We stand in solidarity with our Black students, colleagues, and their families, and we are grieving and committed to act against racial injustice with you.

Signed: 
Dr. Thomas Alter
Dr. Gregory Andrews
Dr. Nancy Berlage
Dr. Elizabeth Bishop
Dr. Ronald Brown
Dr. Victoria Bynum
Adam Clark
Dr. Sarah Coleman
Dr. Sara Damiano
Dr. Peter Dedek
Dr. José Carlos de la Puente
Dr. Shannon Duffy
Trace Etienne
Dr. Bryan Glass
Dr. Dwonna Goldstone
Dr. Jeff Helgeson
Dr. Debra Law
Dr. Deirdre E. Lannon
Dr. Bryan N. Mann
Dr. Kenneth Margerison
Dr. John Mckiernan-González
Dr. James McWilliams
Dr. Jason Mellard
Dr. Margaret Menninger
Dr. Rebecca Montgomery
Dr. Angela Murphy
Dr. Joshua Paddison
Madelyn Patlan
Dr. Jessica Pliley
Dr. Leah Renold
Dr. Caroline Ritter
Dr. Joaquín Rivaya-Martínez
Dr. Allison Robinson
Dr. Anadelia Romo
Roberta Ruiz
Katie Salzmann
Dr. Ellen Tillman
Dan K. Utley
Dr. Louie Dean Valencia-García
Dr. Joseph Yick

Congratulations to the class of 2020!

Congratulations image

The Texas State University Department of History would like to congratulate all of our graduating students this semester. While it wasn’t the type of semester anyone expected, we are all very proud of all of you for graduating in this historic time! We encourage you all to stay in touch!

Students completing a Master of Arts in History:

Karen Johnston-Ashton
Blake Gandy
Rayanna Hoeft
Cheyenne Johnston-Ashton
Lauren Kahre-Campbell
Evan Moore
Amanda Rock
Suzanne Schatz
Travis Smith
Jonathan Wales

Students completing a Bachelor of Arts in History:

Brenda Alba
Kendall Allen
Brooke Anaya
Avery Armstrong
Sarah Arndt
Antonio Barbosa
Natasha Beck-King
Hannah Bertling
Kayla Borak
June Carnahan
Gwendolyn Cunningham
Blu De Vanon
Samuel Dunn
Celestial Edmonson
Katherine Edwards
Dominic Funug
Cody Gonzales
Devin Granado
Ty Hancock
Thomas Harney
Sydney Harrell
Daniel Hogan
Jayson Johnson
William Keenan
Lindy Lantelme
Nathalie Love
Rosemary Lugo
Christopher Luna
Kendall McCumber
Wesley Moore
Philip Mudd
Taylor Neal
Osaetin Omo-Osagie
Madison Otte
Brandon Paez
Ramon Perez
Jordan Pilkenton
Victoria Ramirez
Ashley Reimer
Christopher Reyes
Kristin Reynolds
Paul Saldana
Taylor Schuster
Laura Serrano
Scarlett Smith
Conner Staples
Dillon Tolsma
William Watford
Kaitlyn White

New General Education Offerings in African American History and Mexican American History

Photo of newsboy in Harlem

The History Department is excited to announce new options to students for completing state general education requirements in History!

In the past, History 1310 and 1320 – the general surveys of US History – were our only offerings that fulfilled state general education requirements. Going forward, we will be offering surveys of African American History (HIST 2381 and 2382) and Mexican American History (HIST 2327 and 2328) to our general education offerings. Students interested in those topics can take 2381 or 2327 in lieu of 1310 and/or 2382 or 2328 in lieu of 1320.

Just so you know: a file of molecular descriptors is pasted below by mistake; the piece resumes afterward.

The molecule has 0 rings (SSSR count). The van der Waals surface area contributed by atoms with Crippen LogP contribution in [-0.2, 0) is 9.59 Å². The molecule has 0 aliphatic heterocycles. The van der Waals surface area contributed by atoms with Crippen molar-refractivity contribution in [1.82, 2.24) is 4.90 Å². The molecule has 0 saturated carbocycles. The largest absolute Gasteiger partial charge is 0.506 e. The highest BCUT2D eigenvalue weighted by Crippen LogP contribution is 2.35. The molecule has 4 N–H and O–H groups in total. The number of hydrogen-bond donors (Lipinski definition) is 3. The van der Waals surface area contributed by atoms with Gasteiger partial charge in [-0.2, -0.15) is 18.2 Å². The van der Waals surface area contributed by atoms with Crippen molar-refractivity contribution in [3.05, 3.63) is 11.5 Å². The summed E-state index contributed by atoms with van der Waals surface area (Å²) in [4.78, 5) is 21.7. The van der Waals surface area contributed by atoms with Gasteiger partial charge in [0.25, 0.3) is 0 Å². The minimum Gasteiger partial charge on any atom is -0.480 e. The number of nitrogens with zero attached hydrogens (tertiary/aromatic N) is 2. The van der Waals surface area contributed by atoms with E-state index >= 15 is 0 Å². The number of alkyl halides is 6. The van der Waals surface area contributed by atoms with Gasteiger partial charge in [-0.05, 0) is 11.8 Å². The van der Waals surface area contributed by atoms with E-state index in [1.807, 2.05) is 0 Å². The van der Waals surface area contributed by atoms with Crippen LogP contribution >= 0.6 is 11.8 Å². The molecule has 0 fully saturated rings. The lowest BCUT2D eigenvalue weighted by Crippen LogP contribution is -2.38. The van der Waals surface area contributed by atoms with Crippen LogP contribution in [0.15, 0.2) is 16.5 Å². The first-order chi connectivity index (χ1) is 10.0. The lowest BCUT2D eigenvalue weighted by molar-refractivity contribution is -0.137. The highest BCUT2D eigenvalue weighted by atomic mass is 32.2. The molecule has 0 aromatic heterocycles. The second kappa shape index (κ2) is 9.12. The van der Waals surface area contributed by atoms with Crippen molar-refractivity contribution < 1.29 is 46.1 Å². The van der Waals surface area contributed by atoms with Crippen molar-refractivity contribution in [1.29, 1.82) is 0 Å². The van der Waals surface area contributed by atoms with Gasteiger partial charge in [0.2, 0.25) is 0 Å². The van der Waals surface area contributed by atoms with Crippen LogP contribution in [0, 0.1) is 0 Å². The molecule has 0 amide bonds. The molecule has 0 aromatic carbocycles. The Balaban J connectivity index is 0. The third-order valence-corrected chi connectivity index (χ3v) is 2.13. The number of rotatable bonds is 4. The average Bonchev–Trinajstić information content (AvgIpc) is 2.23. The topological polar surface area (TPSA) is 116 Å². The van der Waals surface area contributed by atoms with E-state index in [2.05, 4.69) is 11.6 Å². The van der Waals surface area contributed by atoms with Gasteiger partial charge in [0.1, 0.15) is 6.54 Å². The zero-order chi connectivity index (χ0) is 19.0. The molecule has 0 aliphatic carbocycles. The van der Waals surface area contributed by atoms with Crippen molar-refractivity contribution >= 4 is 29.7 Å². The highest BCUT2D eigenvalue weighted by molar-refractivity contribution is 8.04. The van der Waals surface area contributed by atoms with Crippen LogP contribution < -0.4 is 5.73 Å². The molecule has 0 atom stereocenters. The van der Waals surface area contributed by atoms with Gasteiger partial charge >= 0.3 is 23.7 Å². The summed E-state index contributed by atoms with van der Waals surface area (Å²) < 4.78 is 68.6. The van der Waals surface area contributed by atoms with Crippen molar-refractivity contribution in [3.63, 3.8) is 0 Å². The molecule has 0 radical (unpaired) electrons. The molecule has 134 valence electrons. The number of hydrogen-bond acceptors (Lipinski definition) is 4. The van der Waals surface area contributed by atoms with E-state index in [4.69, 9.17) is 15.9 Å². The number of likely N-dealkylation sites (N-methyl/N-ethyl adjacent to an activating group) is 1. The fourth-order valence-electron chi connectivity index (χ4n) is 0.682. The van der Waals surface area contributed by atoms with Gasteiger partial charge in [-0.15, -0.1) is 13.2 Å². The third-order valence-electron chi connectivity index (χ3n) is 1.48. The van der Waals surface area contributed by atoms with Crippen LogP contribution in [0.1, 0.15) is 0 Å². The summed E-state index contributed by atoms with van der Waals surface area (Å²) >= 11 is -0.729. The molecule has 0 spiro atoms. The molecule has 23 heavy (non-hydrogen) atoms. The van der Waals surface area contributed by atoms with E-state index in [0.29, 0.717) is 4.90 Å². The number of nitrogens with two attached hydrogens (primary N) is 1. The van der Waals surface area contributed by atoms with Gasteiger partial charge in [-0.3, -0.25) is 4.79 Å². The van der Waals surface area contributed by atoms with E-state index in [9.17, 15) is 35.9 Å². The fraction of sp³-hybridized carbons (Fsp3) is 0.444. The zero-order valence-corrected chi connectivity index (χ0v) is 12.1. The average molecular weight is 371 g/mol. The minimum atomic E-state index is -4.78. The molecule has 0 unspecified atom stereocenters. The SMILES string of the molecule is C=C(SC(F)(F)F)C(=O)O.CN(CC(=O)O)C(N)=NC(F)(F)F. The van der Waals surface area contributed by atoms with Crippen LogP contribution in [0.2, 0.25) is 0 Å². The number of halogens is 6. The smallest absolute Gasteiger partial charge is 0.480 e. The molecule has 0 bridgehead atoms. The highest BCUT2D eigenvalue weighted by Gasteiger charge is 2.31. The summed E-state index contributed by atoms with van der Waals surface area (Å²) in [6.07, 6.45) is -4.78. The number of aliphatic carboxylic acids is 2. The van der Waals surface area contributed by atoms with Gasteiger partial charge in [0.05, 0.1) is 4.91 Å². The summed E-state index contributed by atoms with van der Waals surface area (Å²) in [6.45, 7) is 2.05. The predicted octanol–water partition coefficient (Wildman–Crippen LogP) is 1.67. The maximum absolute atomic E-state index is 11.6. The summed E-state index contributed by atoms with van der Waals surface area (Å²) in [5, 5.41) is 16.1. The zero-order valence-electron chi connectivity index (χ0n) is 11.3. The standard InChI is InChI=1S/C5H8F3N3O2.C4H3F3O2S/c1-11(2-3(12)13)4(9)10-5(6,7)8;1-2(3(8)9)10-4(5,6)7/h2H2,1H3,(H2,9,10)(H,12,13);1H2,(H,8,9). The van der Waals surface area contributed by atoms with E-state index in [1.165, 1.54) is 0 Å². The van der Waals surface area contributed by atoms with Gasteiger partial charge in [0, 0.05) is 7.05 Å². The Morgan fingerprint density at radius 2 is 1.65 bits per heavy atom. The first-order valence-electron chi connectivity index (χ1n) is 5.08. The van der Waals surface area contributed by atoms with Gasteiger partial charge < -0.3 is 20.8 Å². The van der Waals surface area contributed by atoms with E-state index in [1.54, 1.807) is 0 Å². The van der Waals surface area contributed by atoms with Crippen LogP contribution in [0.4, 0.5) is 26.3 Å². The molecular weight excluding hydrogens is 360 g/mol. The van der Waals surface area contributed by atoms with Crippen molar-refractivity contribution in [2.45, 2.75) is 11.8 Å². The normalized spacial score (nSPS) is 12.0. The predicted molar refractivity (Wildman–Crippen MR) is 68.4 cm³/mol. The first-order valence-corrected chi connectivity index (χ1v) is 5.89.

The Fall 2020 class schedule includes the following options for those interested in these alternatives:

  • HIST 2381: African American History to 1877 with Dr. Dwight Watson, MW at 2pm (would replace 1310 in general education requirement).
  • HIST 2328: Mexican American History since 1865 with Dr. John Mckiernan-González, MW at 11 am (would replace 1320 in general education requirement).

The Department of History is grateful to be able to build on persistent efforts of Texas State students, faculty, and staff to work for these constructive curricular developments, including groups such as: Pan African Action Committee, Black Women United, Student Community of Progressive Empowerment, Black Students Alliance, and the Texas Higher Education Coordinating Board.

Funding Opportunities

Funding opportunities

Check out some of these scholarship opportunities for Texas State University History Scholarships: Apply Here

Texas State Undergraduate and Graduate Level Scholarships

Alton G. Brieger Scholarship $950 Undergraduates History Majors  

3.3 GPA in History

Taylor-Murphy Scholarship $950 Undergraduates History Majors  

3.3 GPA in History

Dennis and Margaret Dunn Scholarship  

$2000

Entering Freshmen, Undergraduates,

Graduate students.

History or International Studies Majors 3.5 GPA
FitzPatrick-Clayton-Kissler Scholarship $1700  

Undergraduates,

Graduate Students

.

History Major 3.5 GPA

Texas State Departmental Nominations

Outstanding Undergraduate Student In Liberal Arts TBA 30 hrs Completed/

18 in Major

Department will nominate a junior or senior from our Majors for this Liberal Arts College Opportunity 3.75 GPA
Presidential Upper Division Schoalrhsip TBA 60 hrs Completed/

30hrs at TxState

Department will nominate a junior or senior from our Majors for the Univeristy Wide Opportunity

Graduate Level Only History Scholarships

Brunson Family Endowed Scholarship $1000 Graduate Students History Majors 3.5 GPA
Minnie Knispel Scholarship $660 Graduate Students History Majors/Social Studies Teachers
 

James W. Pohl Scholarship

 

$1800 Graduate students working on a Thesis in History. History Majors 3.5 GPA

Kenneth and Patricia Margerison Graduate Research Fellowship

The Fellowship is intended for use in recruiting master’s students of the highest quality to Texas State University. It provides support to full-time graduate students enrolled in the master’s degree program who demonstrate great promise as historians. All newly admitted students are automatically considered. Recipients will be awarded funds to fully cover graduate tuition and fees for the spring and fall semesters as well as limited research support. Fellows will also qualify for in-state tuition. In addition to the fellowship, students may also be offered a graduate Instructional Assistantship (IA) to create an attractive financial aid package for top applicants. Recipients who maintain a 3.7 cumulative GPA may have their fellowship renewed for up to three consecutive years.